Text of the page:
Lethbridge police address string of random, violent crimes

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Lethbridge police address random, violent crimes over the past week
WATCH: Interim Chief of Lethbridge Police Service Scott Woods and Mayor Chris Spearman addressed a string of random, violent crimes over the last seven days in Lethbridge. Danica Ferris reports – Oct 23, 2019

An alleged gun sighting at the downtown Lethbridge Public Library on Tuesday night was the latest item on a growing list of alarming incidents Lethbridge Police Service have dealt with as of late.

Interim Chief Scott Woods addressed the media Wednesday afternoon to discuss the string of recent crimes.

Woods began by listing incidents in the past week: “A male and a female are currently charged in connection with incidents where shots were fired at two locations in west Lethbridge the other morning, and we continue to investigate a kidnapping at knife-point earlier this week, a disturbance and attempted car-jacking Tuesday night, and a robbery this morning.”

According to Woods, an police investigation Tuesday evening determined there was no firearm at the library.

He also addressed a pair of near-child abductions in west Lethbridge.

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“With respect to the attempted child abduction reports, the investigations are currently ongoing,” said Woods.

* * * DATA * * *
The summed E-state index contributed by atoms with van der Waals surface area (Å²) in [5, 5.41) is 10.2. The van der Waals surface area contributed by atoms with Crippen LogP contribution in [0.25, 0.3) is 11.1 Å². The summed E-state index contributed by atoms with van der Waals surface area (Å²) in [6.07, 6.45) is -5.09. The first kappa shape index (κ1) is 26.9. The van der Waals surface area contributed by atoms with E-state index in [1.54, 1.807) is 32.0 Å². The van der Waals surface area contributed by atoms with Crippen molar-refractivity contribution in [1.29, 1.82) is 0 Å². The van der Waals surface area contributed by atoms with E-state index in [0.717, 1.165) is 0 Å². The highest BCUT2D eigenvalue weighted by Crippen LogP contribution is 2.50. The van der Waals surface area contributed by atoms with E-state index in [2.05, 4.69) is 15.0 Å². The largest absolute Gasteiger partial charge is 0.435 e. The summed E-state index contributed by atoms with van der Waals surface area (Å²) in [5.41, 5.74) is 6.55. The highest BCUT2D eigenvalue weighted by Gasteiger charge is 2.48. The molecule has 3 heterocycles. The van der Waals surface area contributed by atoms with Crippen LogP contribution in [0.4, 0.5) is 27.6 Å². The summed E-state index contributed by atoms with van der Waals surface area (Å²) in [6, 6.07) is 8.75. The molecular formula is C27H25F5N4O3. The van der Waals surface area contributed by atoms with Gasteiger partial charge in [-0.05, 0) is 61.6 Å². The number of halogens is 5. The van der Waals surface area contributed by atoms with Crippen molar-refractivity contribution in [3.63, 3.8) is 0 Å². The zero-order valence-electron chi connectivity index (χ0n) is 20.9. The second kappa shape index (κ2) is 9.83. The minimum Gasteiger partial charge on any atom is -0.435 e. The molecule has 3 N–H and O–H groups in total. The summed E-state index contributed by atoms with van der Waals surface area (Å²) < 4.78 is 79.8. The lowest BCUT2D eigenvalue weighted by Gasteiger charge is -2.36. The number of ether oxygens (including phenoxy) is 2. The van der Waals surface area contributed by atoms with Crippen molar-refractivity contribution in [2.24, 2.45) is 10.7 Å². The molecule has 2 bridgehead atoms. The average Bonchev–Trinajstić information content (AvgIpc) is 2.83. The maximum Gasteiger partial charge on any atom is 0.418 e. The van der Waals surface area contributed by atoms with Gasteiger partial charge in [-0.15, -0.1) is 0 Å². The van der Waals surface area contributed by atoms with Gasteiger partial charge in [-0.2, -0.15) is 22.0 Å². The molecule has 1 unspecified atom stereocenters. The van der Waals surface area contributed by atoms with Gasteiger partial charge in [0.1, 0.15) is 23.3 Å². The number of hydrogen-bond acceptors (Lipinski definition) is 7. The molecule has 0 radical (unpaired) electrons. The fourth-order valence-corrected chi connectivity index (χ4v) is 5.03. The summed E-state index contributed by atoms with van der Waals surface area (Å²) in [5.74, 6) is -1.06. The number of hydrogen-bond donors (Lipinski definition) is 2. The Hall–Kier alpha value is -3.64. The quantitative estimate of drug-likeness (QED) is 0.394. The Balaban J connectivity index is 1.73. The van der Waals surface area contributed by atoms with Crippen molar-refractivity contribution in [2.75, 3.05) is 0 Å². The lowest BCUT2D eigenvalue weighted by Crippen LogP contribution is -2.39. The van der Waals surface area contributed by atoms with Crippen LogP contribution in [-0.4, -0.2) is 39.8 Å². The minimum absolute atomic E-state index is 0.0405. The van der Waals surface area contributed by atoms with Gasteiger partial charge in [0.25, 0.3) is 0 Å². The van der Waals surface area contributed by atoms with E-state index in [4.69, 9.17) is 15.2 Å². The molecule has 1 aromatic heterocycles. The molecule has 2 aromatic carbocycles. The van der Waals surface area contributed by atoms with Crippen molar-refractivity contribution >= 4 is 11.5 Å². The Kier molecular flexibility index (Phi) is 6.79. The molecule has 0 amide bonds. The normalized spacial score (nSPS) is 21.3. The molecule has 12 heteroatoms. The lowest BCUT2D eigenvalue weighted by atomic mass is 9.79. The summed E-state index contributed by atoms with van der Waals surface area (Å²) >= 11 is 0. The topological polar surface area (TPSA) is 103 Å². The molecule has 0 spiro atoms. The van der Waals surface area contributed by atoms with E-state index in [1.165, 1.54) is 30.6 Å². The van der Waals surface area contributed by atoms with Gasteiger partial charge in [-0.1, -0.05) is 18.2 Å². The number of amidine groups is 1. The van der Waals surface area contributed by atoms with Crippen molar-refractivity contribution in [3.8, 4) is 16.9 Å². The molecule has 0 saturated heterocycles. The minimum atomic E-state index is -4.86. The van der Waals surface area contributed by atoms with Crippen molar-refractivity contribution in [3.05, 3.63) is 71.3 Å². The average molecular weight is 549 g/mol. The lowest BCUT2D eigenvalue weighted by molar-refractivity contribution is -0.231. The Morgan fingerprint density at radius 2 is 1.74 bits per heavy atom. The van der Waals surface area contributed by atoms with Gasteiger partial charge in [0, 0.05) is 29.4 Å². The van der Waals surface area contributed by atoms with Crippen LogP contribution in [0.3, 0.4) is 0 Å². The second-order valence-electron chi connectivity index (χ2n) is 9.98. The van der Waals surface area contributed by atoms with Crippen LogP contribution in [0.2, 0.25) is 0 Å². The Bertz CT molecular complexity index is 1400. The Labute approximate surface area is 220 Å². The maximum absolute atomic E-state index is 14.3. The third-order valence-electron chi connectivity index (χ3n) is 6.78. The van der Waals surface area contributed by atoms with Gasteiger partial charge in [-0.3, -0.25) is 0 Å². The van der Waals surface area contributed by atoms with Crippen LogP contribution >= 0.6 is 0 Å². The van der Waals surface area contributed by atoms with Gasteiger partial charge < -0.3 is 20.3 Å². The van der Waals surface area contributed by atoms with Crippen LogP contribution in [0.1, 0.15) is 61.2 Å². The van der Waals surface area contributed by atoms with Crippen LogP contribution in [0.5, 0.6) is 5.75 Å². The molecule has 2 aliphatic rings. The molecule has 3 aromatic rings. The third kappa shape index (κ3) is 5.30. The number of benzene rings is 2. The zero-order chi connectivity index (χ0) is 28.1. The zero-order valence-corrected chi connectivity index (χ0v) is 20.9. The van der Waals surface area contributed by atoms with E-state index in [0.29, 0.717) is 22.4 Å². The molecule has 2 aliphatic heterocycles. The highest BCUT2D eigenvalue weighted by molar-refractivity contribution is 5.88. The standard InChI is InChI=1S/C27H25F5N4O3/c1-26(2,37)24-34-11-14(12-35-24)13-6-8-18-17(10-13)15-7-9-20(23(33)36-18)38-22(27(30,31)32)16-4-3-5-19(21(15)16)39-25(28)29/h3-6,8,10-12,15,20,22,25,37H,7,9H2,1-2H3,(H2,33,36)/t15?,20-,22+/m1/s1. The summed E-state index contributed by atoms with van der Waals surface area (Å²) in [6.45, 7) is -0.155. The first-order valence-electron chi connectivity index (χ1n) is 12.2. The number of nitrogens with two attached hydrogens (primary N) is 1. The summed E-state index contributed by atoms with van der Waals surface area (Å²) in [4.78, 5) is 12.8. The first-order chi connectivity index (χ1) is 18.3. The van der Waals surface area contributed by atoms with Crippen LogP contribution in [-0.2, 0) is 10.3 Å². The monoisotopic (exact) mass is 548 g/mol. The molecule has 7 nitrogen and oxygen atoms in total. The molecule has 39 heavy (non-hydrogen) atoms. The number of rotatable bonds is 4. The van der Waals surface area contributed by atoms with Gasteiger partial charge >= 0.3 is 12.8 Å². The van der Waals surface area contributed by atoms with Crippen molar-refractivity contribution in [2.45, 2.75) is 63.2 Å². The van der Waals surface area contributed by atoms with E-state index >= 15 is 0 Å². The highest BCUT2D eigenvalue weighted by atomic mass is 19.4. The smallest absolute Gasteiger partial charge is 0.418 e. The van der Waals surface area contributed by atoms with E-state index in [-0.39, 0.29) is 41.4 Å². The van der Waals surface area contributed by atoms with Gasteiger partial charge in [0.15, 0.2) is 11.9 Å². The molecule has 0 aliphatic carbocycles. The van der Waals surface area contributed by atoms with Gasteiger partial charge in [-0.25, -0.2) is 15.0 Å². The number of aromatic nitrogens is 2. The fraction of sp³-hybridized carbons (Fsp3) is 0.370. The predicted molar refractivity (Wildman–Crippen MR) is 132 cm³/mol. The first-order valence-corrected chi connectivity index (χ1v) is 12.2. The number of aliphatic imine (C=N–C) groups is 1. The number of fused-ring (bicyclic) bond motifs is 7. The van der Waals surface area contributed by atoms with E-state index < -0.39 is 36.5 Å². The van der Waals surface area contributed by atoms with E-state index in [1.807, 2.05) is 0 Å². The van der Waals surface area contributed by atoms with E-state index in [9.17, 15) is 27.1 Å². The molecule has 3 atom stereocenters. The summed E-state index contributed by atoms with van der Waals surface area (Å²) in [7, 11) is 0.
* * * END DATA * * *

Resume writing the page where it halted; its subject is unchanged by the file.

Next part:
“As you can imagine, these are fairly complex investigations that require a lot of resources, time.”

The interim chief said LPS is trying to determine if any of the incidents could be related.

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In an incident Monday, a man was carjacked in Lethbridge, threatened with a machete, then abandoned on the highway after being forced to take the carjacker to the Blood Reserve.

The following evening, a Lethbridge man was threatened at knife-point in an attempted car-jacking.

“Specific to the behaviours that we’re seeing, we are developing a strategy — we actually had some good meetings on it yesterday, in fact — to address the behaviours that we’re seeing within the community,” he said.

As for details, Woods wasn’t able to provide many on this new, proactive strategy.

“Re-deploying some resources, and aggressively attacking these behaviours,” he said, “We’re hoping to have something implemented here in the near future.”

When asked about causes of the recent increase, Woods said he believes there is a connection to drug use.

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“Well we’re definitely seeing an increase with the use of methamphetamine within our community,” he said.

“With that we are starting to see more erratic and aggressive behaviour that we believe is related to use of that drug.”

Mayor Chris Spearman was on hand to hear Woods’ address, as well as deliver a statement.

Spearman said he would like to see an illicit drug task force formed by Lethbridge City Council.

“It is very disturbing,” said Spearman, “I think it’s a temporary phenomena, but I think we need to pay attention to it and review it all the time. I think the citizens task force will help to provide a voice to those who don’t currently have a voice.”

LPS urged residents not to take matters into their own hands, and Woods encourages citizens to call police if confronted by an erratic, aggressive individual.


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